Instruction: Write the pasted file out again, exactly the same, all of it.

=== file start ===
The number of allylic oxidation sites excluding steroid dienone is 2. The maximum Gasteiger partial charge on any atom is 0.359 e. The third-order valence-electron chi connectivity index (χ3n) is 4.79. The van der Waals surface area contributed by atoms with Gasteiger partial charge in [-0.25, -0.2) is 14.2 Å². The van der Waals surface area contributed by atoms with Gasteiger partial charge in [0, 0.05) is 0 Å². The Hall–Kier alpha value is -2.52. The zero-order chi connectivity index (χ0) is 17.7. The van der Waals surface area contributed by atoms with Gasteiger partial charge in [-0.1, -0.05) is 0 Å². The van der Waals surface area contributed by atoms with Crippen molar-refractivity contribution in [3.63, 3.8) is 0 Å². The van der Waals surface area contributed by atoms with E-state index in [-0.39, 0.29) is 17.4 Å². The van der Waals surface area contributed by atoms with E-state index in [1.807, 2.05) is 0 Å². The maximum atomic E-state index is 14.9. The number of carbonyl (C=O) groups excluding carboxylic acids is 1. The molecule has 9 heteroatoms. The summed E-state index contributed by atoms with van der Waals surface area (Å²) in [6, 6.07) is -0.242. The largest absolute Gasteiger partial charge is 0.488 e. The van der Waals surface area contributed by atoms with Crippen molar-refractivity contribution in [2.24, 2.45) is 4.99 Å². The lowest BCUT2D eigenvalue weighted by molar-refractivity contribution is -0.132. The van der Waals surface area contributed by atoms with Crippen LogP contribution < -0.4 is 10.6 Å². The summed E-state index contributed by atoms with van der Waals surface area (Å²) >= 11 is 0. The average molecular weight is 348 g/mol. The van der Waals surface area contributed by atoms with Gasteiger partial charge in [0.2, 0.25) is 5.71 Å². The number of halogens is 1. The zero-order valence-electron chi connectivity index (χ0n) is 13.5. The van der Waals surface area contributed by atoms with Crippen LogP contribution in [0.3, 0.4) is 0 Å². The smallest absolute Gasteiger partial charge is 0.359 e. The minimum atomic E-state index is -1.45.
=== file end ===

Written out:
The number of allylic oxidation sites excluding steroid dienone is 2. The maximum Gasteiger partial charge on any atom is 0.359 e. The third-order valence-electron chi connectivity index (χ3n) is 4.79. The van der Waals surface area contributed by atoms with Gasteiger partial charge in [-0.25, -0.2) is 14.2 Å². The van der Waals surface area contributed by atoms with Gasteiger partial charge in [0, 0.05) is 0 Å². The Hall–Kier alpha value is -2.52. The zero-order chi connectivity index (χ0) is 17.7. The van der Waals surface area contributed by atoms with Gasteiger partial charge in [-0.1, -0.05) is 0 Å². The van der Waals surface area contributed by atoms with Crippen molar-refractivity contribution in [3.63, 3.8) is 0 Å². The van der Waals surface area contributed by atoms with E-state index in [-0.39, 0.29) is 17.4 Å². The van der Waals surface area contributed by atoms with E-state index in [1.807, 2.05) is 0 Å². The maximum atomic E-state index is 14.9. The number of carbonyl (C=O) groups excluding carboxylic acids is 1. The molecule has 9 heteroatoms. The summed E-state index contributed by atoms with van der Waals surface area (Å²) in [6, 6.07) is -0.242. The largest absolute Gasteiger partial charge is 0.488 e. The van der Waals surface area contributed by atoms with Crippen molar-refractivity contribution in [2.24, 2.45) is 4.99 Å². The lowest BCUT2D eigenvalue weighted by molar-refractivity contribution is -0.132. The van der Waals surface area contributed by atoms with Crippen LogP contribution < -0.4 is 10.6 Å². The summed E-state index contributed by atoms with van der Waals surface area (Å²) >= 11 is 0. The average molecular weight is 348 g/mol. The van der Waals surface area contributed by atoms with Gasteiger partial charge in [0.2, 0.25) is 5.71 Å². The number of halogens is 1. The zero-order valence-electron chi connectivity index (χ0n) is 13.5. The van der Waals surface area contributed by atoms with Crippen LogP contribution in [0.3, 0.4) is 0 Å². The smallest absolute Gasteiger partial charge is 0.359 e. The minimum atomic E-state index is -1.45.